They're actually calling it Docs and Spreadsheets, but they also mean Word and Excel.
If you haven't checked it out yet, go to docs.google.com.
The implications of this release from a big giant like Google is quite significant. First the technology behind rich apps on the web has been around for quite some time now (remember the promise of Java?). But the timing in the past was not always quite right for many reasons, some due to logistics (most people were still on dialup), and maybe people were just not yet ready to use apps that they thought of as desktop apps on the web.
So we had to take baby steps with web email being the first of these desktop apps that slowly became widely accepted on the web. When Hotmail came out in the mid-90s, people were using it primarily as a secondary email account. Something to use when you buy things online (so that your private email remains, well private). And the performance and features were just not that great in the beginning, but those who used hotmail then really liked the ability to check their emails from any web browser anywhere in the world. And it's FREE, how about that?
But a few years later Google mail came along with almost unlimited storage space and features that made it behave almost like desktop email. Soon people were using it not as a secondary email account but as their primary email account. Why get stuck with a Comcast or Verizon email account when you can have Gmail and not have to worry about switching your email address again when you finally got tired of Comcast and switched to Verizon?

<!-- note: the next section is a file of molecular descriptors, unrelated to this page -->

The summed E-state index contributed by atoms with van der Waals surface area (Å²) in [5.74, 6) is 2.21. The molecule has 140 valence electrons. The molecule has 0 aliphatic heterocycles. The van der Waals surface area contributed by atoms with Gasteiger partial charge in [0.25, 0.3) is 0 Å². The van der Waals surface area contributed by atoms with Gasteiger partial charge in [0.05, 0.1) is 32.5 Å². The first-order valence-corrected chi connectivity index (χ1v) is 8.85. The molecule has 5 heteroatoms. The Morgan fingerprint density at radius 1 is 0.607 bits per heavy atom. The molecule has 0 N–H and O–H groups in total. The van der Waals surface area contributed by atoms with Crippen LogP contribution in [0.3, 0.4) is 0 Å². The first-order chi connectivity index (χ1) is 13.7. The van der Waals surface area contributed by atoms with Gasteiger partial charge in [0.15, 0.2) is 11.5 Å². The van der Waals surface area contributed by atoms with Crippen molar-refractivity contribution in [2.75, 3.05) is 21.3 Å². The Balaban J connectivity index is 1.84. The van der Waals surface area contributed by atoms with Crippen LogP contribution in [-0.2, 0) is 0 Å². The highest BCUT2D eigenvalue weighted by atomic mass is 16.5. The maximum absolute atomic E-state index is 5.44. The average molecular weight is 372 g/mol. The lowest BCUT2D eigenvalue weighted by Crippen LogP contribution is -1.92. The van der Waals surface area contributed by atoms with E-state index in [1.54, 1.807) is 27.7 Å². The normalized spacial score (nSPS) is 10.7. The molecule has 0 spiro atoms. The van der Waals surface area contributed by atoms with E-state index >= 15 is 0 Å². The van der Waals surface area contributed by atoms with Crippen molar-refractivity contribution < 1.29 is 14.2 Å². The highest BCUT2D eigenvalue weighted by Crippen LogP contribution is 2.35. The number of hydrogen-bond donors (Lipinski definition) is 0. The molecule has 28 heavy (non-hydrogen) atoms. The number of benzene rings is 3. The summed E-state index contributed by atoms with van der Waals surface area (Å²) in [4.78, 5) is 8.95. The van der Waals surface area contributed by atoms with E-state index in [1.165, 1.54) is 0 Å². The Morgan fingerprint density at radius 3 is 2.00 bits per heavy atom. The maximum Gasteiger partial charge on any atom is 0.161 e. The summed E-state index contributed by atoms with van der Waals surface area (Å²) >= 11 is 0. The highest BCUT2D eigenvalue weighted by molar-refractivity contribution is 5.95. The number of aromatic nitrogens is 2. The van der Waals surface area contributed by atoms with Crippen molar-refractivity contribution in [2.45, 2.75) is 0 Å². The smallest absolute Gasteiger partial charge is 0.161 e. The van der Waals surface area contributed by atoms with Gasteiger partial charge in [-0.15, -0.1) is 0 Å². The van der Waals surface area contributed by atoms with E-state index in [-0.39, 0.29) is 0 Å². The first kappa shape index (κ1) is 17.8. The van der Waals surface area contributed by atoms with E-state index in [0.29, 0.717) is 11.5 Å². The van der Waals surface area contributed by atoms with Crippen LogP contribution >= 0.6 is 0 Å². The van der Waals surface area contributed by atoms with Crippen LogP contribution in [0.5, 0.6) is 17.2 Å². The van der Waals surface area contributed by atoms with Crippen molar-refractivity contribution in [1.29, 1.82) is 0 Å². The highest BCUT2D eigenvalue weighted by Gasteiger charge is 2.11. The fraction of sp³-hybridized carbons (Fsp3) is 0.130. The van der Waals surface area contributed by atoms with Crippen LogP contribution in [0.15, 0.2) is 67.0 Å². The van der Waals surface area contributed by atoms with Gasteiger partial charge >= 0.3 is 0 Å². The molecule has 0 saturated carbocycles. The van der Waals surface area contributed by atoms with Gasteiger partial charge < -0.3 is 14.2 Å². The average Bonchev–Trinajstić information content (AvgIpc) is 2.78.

So now people are starting to be pretty comfortable with rich web apps and after email and IM, what other apps do we use? Word and Excel (really they're calling it Docs & Spreadsheets) on the web is not only great because you can use it from any computer with a browser but think about the number of times you sent someone a Word document and they didn't have MS Word installed on their computer, or they were on a Mac and you assumed they at least had Windows Write on their machine (which could also open Word files). The beauty of Google docs and spreadsheets is it works great on a Mac as well.
The ultimate goal is to allow people to essentially access their digital domain on any computer. So you're no longer tied to a single computer. I've been lugging my laptop with me all these years and one of the things I dread is what if something happened to my laptop. I have all my files, email and my favorite apps on my laptop. Sure I have backups but if I was in a bind and lost my laptop, it would take me hours if not a full-day just to get my computer environment back. Why be tied to a single computer? I really like the idea of being able to just walk up to a computer terminal in the library, or my Aunt's house and in a few seconds my digital domain is in front of me.
There will be lots of questions about privacy and control that will further shape the growth and acceptance of this technology. But it's truly great to see a big step towards changing the way we think about using computers.
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